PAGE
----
Providing Scale and Reach
The Internet helps democratize the retail landscape in multiple ways. First, it has provided smaller businesses access to online platforms and marketplaces — like eBay, Amazon and Etsy — that expand their capabilities and reach with minimal investment.
The Internet has also helped small businesses gain far greater exposure and reach consumers around the world without expanding their retail footprint by leveraging the power of social media and targeted marketing. One 15-year tracking study of small businesses found that more than one-quarter of local stores are planning to spend money on digital marketing campaigns in the coming year and almost half currently buy online advertising.ii
Thinking about what lies ahead, not all local retailers will have their chance to become cool again. In reality, the market is now at an inflection point at which the good local operators are winning, while the hobbyist local operators are continuing to get squeezed out.
Ultimately, the local stores that are set up for long-term growth are effectively leveraging a mix of artisanal products, great customer service, authentic experiences and a sense of community as a recipe for success and differentiation. These retailers are operating more effectively and efficiently than ever and have strong tailwinds at their disposal — favorable consumer trends and a relative power vacuum in the brick-and-mortar space — to help turn back the clock and reestablish themselves as the hippest option on the block.
i U.S. Bureau of Labor Statistics
ii BIA/Kelsey’s Local Commerce Monitor
iii 2014 Specialty Bicycle Retail Study, BicycleRetailer.com
iv Nielsen SoundScan
Dan Goldman is a senior manager in Kurt Salmon's private equity and strategy practice. He can be reached at [email protected].
Online fave Nasty Gal to open second physical store
Santa Monica, Calif. — Online teen fave Nasty Gal is opening its second brick-and-mortar location on March 27, on Third Street Promenade in Santa Monica, California.
Similar to the retailer’s first physical store, which opened in 2014 on Melrose Avenue in Los Angeles, the new Nasty Gal Santa Monica is designed by architect Rafael de Cardenas, who brings with him a signature post-'80s aesthetic infused with Art Deco and Neo-modernist elements.
The 6,500-sq.-ft. store boasts an expansive full-service shoe salon and, similar to its Melrose store, two-way mirrored fitting rooms that push the boundaries of voyeurism. Nasty Gal's signature edgy femininity is incorporated into every aspect of the storefront and interior design: From its vivid red and blush color palette to industrial-chic fixtures and retro neon signage.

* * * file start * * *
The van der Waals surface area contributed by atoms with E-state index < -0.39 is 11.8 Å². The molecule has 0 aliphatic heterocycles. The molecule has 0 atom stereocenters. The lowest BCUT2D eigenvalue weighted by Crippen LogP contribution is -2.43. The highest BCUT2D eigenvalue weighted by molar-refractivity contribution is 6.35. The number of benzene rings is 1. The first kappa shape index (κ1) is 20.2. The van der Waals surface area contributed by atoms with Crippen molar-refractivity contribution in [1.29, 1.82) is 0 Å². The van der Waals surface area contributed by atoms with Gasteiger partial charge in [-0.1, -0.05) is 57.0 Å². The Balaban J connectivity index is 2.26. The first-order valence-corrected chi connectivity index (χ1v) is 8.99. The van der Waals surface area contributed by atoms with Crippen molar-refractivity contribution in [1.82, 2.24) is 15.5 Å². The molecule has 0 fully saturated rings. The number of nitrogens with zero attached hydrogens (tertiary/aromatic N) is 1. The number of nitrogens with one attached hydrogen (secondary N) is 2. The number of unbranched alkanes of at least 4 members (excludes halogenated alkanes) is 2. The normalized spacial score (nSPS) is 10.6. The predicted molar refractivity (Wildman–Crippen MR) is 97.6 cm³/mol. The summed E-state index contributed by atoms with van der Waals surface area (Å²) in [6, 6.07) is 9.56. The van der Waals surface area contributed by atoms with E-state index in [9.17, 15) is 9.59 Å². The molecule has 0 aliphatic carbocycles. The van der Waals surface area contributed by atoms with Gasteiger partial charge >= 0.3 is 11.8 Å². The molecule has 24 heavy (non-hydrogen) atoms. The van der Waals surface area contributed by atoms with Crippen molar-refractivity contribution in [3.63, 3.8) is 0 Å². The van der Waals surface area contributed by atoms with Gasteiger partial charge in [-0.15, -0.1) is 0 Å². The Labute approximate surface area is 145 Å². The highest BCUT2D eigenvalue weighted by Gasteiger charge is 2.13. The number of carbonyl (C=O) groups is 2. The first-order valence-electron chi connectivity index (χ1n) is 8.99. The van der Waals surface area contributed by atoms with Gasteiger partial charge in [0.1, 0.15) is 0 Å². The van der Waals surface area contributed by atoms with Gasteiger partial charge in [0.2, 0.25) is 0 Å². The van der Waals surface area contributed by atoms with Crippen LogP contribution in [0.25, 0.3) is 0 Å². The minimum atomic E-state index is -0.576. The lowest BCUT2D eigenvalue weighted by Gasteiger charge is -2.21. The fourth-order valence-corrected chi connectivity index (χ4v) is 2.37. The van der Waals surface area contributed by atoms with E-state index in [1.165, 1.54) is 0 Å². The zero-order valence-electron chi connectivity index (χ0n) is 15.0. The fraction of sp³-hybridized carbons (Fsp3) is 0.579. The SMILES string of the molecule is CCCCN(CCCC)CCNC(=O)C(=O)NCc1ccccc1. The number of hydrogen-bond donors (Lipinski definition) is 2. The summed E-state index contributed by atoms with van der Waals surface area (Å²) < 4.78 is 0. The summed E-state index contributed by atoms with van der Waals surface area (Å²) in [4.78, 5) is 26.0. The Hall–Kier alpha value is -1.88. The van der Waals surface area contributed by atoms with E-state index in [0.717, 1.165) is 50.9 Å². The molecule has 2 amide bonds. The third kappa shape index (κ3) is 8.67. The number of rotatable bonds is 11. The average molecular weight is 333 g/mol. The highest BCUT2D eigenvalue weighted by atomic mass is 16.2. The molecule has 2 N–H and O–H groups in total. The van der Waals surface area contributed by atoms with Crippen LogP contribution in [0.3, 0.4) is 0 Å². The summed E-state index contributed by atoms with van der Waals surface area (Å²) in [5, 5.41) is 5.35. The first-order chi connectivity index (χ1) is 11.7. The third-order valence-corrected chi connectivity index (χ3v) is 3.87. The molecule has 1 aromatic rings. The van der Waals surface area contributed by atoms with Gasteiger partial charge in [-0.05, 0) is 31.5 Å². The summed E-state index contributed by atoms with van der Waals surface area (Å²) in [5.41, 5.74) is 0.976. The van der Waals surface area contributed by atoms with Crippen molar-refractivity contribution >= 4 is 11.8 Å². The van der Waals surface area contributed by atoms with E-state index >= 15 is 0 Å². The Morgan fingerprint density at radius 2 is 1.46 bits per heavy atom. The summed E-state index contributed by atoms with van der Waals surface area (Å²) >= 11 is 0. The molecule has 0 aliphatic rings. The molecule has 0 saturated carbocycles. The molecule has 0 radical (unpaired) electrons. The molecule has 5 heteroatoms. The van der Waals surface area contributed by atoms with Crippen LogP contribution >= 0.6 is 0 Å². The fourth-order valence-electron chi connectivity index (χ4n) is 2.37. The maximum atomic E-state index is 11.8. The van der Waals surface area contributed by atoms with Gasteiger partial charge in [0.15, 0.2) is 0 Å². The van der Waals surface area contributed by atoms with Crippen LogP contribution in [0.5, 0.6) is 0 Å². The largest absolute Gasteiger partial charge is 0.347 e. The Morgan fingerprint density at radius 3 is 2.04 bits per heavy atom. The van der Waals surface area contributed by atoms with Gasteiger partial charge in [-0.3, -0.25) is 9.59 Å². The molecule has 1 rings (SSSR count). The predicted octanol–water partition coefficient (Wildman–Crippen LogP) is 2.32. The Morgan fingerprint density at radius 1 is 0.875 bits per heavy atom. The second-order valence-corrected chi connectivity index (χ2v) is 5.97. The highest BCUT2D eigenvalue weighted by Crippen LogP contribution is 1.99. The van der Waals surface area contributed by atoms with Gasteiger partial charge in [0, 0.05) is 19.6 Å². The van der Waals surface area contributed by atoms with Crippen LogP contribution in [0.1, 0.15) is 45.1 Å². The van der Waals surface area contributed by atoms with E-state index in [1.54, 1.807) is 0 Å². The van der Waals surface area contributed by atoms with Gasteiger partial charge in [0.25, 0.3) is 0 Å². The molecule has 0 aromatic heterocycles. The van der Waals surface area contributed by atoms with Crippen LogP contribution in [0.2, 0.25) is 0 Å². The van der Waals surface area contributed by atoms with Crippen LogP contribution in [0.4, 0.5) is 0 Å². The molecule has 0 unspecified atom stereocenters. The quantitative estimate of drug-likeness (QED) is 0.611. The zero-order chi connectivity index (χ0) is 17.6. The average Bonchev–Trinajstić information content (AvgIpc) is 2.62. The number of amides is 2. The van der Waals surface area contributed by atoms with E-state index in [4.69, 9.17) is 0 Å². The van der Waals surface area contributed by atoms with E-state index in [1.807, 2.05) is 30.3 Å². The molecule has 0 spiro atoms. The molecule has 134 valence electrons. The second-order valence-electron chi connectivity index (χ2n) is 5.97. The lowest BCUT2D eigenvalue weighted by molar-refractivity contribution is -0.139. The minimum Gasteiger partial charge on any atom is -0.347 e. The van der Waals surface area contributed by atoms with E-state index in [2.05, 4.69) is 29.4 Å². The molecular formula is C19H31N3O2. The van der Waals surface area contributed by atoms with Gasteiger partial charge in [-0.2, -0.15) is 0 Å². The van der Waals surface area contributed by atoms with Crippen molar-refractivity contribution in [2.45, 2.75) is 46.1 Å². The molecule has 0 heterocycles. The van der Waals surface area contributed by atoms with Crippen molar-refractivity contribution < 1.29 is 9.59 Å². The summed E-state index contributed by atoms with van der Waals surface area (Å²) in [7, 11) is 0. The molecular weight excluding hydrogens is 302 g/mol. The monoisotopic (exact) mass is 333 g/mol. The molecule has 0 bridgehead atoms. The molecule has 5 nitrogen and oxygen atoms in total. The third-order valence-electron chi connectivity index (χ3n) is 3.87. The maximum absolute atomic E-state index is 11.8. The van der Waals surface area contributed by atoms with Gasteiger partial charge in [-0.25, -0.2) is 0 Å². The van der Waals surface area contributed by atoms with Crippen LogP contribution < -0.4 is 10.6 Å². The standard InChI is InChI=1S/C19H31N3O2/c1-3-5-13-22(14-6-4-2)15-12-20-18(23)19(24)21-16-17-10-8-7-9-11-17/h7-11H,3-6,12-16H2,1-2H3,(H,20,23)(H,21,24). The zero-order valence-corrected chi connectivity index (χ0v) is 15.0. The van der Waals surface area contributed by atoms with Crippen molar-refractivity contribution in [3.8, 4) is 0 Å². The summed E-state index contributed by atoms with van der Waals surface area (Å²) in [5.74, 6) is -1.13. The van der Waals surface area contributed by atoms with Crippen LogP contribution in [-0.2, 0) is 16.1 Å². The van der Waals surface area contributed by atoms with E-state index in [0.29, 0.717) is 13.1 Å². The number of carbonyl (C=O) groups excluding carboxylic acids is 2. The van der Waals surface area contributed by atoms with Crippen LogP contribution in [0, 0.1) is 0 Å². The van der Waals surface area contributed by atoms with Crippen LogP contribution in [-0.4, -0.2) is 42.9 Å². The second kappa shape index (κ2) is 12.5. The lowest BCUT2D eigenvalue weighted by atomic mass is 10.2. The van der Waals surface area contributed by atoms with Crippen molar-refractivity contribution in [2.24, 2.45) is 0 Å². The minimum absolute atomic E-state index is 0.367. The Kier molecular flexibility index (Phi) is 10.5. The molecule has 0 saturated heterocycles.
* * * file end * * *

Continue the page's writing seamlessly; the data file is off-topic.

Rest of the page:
"We are proud to introduce an entirely new format for Nasty Gal retail. Our Santa Monica store offers a broader range of styles as well as focused destination areas throughout. The team is psyched to meet our local fans and introduce them to the Nasty Gal tribe. What we are doing here is a movement," says Nasty Gal CEO Sheree Waterson.
Store associates, known as the 'Nasty Gal Muses,' will work hand-in-hand with customers to offer a full-service personal shopping experience.
In true Nasty Gal fashion, the assortment will range from high to low, accessible to aspirational, with new styles hitting stores each week. Racks of rare vintage finds from iconic designers including Moschino and Chanel will be juxtaposed alongside current international and local designers.
Taubman’s Mall of San Juan opens in Puerto Rico
San Juan — The Mall of San Juan, the first upscale shopping center in Puerto Rico, officially opened its doors on March 26. The 650,000-sq.-ft. shopping center, developed through a partnership between Taubman and New Century Development, has a retail line-up includes the Caribbean's only Nordstrom and Saks Fifth Avenue. Sixty percent of the tenants are unique to the market.
"The Mall of San Juan will elevate the shopping experience in Puerto Rico by offering everything from the most sought-after luxury and contemporary brands to incomparable dining and entertainment," said Robert S. Taubman, chairman, president and CEO of Taubman Centers. "We're excited to welcome so many local residents and tourists to what I believe is the most beautiful mall in our portfolio."
Added Luis Rivera Ortiz, president of New Century Development: "We have eagerly anticipated the opening of The Mall of San Juan. It's very rewarding to see our vision realized, and to have such an overwhelmingly positive response to the center."